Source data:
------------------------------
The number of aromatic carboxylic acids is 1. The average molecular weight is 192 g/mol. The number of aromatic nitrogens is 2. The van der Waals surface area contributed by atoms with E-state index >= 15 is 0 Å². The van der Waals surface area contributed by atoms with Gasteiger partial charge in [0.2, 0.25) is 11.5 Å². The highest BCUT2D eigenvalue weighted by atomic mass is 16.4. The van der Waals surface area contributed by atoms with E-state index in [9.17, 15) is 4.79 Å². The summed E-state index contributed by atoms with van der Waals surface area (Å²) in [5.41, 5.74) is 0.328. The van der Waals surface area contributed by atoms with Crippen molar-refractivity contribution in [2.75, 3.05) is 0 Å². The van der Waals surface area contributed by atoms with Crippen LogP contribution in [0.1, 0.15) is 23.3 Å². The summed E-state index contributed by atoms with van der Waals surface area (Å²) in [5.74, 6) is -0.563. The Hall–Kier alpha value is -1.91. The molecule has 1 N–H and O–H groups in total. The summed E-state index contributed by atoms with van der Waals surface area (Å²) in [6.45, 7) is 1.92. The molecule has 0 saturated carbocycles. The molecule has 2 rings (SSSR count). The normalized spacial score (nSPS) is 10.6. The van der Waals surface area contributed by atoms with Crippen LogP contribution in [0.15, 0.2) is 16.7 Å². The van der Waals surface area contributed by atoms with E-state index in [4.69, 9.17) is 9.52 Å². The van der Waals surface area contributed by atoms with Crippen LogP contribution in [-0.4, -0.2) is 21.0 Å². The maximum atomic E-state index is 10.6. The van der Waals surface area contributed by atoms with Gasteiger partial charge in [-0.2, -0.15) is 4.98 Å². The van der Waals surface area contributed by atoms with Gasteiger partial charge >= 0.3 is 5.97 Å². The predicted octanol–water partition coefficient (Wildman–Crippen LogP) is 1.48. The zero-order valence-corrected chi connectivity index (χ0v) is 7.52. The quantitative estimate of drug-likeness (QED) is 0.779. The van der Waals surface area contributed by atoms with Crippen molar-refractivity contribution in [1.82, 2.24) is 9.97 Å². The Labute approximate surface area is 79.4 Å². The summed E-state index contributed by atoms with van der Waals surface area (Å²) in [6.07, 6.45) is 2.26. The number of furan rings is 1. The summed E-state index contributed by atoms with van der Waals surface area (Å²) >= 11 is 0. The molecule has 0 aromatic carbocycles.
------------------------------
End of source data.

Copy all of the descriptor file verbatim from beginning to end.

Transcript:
The number of aromatic carboxylic acids is 1. The average molecular weight is 192 g/mol. The number of aromatic nitrogens is 2. The van der Waals surface area contributed by atoms with E-state index >= 15 is 0 Å². The van der Waals surface area contributed by atoms with Gasteiger partial charge in [0.2, 0.25) is 11.5 Å². The highest BCUT2D eigenvalue weighted by atomic mass is 16.4. The van der Waals surface area contributed by atoms with E-state index in [9.17, 15) is 4.79 Å². The summed E-state index contributed by atoms with van der Waals surface area (Å²) in [5.41, 5.74) is 0.328. The van der Waals surface area contributed by atoms with Crippen molar-refractivity contribution in [2.75, 3.05) is 0 Å². The van der Waals surface area contributed by atoms with Crippen LogP contribution in [0.1, 0.15) is 23.3 Å². The summed E-state index contributed by atoms with van der Waals surface area (Å²) in [5.74, 6) is -0.563. The Hall–Kier alpha value is -1.91. The molecule has 1 N–H and O–H groups in total. The summed E-state index contributed by atoms with van der Waals surface area (Å²) in [6.45, 7) is 1.92. The molecule has 0 saturated carbocycles. The molecule has 2 rings (SSSR count). The normalized spacial score (nSPS) is 10.6. The van der Waals surface area contributed by atoms with Crippen LogP contribution in [0.15, 0.2) is 16.7 Å². The van der Waals surface area contributed by atoms with E-state index in [4.69, 9.17) is 9.52 Å². The van der Waals surface area contributed by atoms with Crippen LogP contribution in [-0.4, -0.2) is 21.0 Å². The maximum atomic E-state index is 10.6. The van der Waals surface area contributed by atoms with Gasteiger partial charge in [-0.2, -0.15) is 4.98 Å². The van der Waals surface area contributed by atoms with Gasteiger partial charge >= 0.3 is 5.97 Å². The predicted octanol–water partition coefficient (Wildman–Crippen LogP) is 1.48. The zero-order valence-corrected chi connectivity index (χ0v) is 7.52. The quantitative estimate of drug-likeness (QED) is 0.779. The van der Waals surface area contributed by atoms with Crippen molar-refractivity contribution in [1.82, 2.24) is 9.97 Å². The Labute approximate surface area is 79.4 Å². The summed E-state index contributed by atoms with van der Waals surface area (Å²) in [6.07, 6.45) is 2.26. The number of furan rings is 1. The summed E-state index contributed by atoms with van der Waals surface area (Å²) >= 11 is 0. The molecule has 0 aromatic carbocycles.